Easter means many things to many people, in different ways; as well as the important religious significance, more important than Christmas to Christians, it is also associated with a much older welcoming of the spring festival. No-one knows the details of early celebrations, how people marked the turn from winter to spring with summer not far ahead, but there are certain universal symbols, such as eggs. I’m sure eating nice things also featured in these festivals… and what could be nicer than hot cross buns!
Here is what I wrote some time ago about my childhood experiences:
Hot cross buns are one of those things that send thoughts flying back to my earliest childhood. My dad used to get up early and cycle the mile or so to Maskell’s the bakers which was just next to the Portland Arms Hotel where he grew up.
He collected a dozen warm freshly-baked buns and cycled home where they would be eaten for breakfast on Good Friday; in those days this was the only time of year that there were hot cross buns in the shops… now they seem to be available all year round, another eroded tradition to mark special times of the year.
Hot cross buns are yeasted dough, enriched with egg and mixed spice and dried fruit, currants give the best flavour. The spice should make the inside of the bun specky and when you break it open there should be a wonderful waft of nutmeg, cinnamon, clove and allspice. The bun should have a sticky glazed top marked with a cross, either a simple knife cut, or a flour and water paste cross, or using a template when brushing on the glaze. The cross is obviously a sign of the crucifixion, and the richness of the bun breaks the Lenten fast for breakfast. Hot cross buns should be served hot, and eaten with loads of butter.
As well as enjoying eating them, I’m also interested in their history, and this is something else i wrote:
The tradition of making special or significant patterns or marks on bread or other baked goods is very ancient and goes across all cultures. There was certainly Anglo-Saxon bakers making patterned or marked bread here in England, and through the Middle Ages so it continued. There was a mini-crisis at the time of the Civil war when the Puritans saw such things as Popish… however the hot cross bun survived. Thank goodness!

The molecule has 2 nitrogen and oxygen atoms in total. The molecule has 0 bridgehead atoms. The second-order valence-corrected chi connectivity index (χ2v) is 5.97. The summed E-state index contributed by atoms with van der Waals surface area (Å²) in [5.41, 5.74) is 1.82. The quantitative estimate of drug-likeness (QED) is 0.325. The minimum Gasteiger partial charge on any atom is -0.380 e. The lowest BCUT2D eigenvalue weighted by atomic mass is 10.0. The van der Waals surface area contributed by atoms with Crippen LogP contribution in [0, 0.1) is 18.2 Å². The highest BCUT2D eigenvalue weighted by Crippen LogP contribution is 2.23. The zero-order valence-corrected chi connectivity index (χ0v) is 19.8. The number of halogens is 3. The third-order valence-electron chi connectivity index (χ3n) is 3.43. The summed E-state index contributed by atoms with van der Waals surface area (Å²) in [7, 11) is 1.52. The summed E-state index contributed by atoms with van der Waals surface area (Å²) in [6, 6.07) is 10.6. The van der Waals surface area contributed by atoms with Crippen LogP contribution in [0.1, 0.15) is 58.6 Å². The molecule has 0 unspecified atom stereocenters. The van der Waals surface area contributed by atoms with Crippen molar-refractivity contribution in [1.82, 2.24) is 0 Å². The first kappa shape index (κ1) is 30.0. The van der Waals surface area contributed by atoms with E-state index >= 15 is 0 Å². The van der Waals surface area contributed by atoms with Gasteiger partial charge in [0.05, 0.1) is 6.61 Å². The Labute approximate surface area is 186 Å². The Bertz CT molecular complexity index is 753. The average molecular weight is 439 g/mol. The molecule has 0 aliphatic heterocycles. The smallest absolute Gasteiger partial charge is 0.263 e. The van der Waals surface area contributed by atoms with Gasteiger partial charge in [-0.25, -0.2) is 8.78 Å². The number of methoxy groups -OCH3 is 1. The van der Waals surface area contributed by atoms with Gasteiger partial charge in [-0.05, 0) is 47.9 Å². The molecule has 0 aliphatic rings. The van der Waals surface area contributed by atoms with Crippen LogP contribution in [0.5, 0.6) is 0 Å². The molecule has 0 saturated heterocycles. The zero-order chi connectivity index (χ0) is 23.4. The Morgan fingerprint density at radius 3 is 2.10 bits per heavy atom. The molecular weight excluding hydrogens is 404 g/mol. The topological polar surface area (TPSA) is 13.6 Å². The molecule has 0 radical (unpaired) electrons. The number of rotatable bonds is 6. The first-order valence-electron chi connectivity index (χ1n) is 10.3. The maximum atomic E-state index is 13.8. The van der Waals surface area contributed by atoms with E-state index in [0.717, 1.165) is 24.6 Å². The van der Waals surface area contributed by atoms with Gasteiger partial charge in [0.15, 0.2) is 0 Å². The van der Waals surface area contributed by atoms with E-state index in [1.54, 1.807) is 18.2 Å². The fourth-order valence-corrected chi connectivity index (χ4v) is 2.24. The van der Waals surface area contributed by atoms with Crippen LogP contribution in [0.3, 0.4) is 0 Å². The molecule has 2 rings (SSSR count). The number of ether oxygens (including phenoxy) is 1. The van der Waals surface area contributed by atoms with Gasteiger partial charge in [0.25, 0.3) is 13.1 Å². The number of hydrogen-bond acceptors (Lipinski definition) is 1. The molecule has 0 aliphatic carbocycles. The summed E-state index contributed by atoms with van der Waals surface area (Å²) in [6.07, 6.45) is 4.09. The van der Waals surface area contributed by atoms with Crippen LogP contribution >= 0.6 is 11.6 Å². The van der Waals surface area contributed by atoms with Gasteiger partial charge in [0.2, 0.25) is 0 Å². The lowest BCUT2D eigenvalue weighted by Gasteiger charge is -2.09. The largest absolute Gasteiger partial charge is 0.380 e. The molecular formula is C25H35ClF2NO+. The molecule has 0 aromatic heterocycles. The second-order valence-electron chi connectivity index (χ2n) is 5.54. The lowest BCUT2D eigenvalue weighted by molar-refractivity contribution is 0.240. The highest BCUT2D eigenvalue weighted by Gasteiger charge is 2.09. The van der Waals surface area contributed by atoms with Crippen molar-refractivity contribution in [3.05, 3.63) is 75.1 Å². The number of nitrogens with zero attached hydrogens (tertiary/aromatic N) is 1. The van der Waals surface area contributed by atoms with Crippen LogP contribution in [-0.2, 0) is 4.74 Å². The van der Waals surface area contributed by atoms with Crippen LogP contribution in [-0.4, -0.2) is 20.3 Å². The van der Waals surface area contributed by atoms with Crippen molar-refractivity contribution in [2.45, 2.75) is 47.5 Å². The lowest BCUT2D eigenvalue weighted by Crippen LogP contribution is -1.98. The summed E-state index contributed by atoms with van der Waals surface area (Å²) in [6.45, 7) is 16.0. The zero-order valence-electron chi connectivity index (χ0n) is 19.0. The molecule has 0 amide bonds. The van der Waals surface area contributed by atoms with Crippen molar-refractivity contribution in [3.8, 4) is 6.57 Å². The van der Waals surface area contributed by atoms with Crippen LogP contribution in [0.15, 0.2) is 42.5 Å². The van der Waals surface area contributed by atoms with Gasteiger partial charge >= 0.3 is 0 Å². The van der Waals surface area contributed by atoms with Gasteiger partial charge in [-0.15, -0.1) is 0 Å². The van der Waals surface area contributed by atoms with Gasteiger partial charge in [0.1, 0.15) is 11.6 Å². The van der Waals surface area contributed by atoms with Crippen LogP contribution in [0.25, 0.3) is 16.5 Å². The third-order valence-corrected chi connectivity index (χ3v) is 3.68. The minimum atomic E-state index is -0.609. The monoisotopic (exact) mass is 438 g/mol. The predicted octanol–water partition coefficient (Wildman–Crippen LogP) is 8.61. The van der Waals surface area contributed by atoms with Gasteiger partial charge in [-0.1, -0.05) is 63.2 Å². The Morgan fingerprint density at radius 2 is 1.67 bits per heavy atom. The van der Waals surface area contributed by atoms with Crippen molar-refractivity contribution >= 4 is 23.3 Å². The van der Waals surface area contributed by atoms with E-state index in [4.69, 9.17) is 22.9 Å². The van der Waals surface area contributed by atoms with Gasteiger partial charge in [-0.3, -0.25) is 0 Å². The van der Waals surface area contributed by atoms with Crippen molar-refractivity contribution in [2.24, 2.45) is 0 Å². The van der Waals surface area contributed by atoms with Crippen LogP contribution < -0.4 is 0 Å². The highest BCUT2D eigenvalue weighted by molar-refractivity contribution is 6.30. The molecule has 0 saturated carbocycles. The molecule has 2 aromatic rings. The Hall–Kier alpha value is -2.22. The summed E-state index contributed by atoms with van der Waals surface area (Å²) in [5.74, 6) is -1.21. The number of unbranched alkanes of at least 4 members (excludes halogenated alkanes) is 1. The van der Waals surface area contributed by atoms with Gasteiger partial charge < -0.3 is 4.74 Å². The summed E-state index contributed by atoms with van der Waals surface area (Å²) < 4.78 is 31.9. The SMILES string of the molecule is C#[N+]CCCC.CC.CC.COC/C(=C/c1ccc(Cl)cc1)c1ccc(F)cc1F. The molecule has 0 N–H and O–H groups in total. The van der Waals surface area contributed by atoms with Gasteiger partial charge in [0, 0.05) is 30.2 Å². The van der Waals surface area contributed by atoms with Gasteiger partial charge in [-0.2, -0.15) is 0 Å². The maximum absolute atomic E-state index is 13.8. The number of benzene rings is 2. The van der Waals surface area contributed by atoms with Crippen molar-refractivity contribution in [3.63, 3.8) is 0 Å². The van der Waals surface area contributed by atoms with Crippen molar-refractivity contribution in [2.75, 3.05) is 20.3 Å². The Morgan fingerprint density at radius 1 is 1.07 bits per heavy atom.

By the 1700s these buns were becoming more exotic and fancy, with different ingredients and speciality buns, much as they are today. Superstitions began to arise that buns actually baked on Friday could heal all sorts of ills, and if kept would continue to prevent or protect against disease. There was another tradition of nailing a hot cross bun to the kitchen wall… no doubt to ensure good fortune and plenty in the kitchen, but I have forgotten the precise details!
There is a pub in East London called the Widow’s Son; its name arises from an Easter tradition, and again I cannot remember the precise details in terms of dates. There was a widow with a son who became a sailor; as he left to go on a voyage he told his mother he would be home by Easter and asked r to keep him a hot cross bun. She put aside a bun, but the son didn’t return. This was in the days of sailing ships and no speedy communication, so the following year the mother again put aside a bun,hoping that this year her sailor-boy would return. He must have met his end somewhere because he never came home, but each year a bun was put aside. Eventually the woman died and her lowly home was demolished and a pub put up in its place,which was named… the Widow’s Son. The first Easter in the pub, the landlord remembered the old woman, and put aside a bun, and it became a tradition that was followed each year. Sailors learnt of the pub and visited, bringing the traditional bun, and these buns were placed in a net hanging from the ceiling.
Today if you visit the Widow’s Son, you will be pleased to notice that the custom still continues!